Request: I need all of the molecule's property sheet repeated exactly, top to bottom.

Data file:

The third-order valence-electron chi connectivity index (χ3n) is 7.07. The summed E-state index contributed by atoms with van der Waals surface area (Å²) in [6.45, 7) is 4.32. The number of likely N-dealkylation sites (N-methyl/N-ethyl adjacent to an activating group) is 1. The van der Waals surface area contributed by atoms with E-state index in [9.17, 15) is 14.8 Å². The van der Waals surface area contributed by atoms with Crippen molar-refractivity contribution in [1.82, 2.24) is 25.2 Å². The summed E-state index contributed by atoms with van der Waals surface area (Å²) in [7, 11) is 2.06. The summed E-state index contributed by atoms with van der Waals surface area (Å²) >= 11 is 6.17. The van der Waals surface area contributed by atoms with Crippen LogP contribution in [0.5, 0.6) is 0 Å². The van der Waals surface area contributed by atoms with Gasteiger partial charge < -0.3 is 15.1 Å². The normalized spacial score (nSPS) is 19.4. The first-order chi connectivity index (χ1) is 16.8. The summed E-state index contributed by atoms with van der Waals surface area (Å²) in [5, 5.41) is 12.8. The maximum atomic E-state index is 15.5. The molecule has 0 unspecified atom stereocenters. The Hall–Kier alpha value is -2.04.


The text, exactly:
The third-order valence-electron chi connectivity index (χ3n) is 7.07. The summed E-state index contributed by atoms with van der Waals surface area (Å²) in [6.45, 7) is 4.32. The number of likely N-dealkylation sites (N-methyl/N-ethyl adjacent to an activating group) is 1. The van der Waals surface area contributed by atoms with E-state index in [9.17, 15) is 14.8 Å². The van der Waals surface area contributed by atoms with Crippen molar-refractivity contribution in [1.82, 2.24) is 25.2 Å². The summed E-state index contributed by atoms with van der Waals surface area (Å²) in [7, 11) is 2.06. The summed E-state index contributed by atoms with van der Waals surface area (Å²) >= 11 is 6.17. The van der Waals surface area contributed by atoms with Crippen LogP contribution in [0.5, 0.6) is 0 Å². The van der Waals surface area contributed by atoms with Gasteiger partial charge < -0.3 is 15.1 Å². The normalized spacial score (nSPS) is 19.4. The first-order chi connectivity index (χ1) is 16.8. The summed E-state index contributed by atoms with van der Waals surface area (Å²) in [5, 5.41) is 12.8. The maximum atomic E-state index is 15.5. The molecule has 0 unspecified atom stereocenters. The Hall–Kier alpha value is -2.04.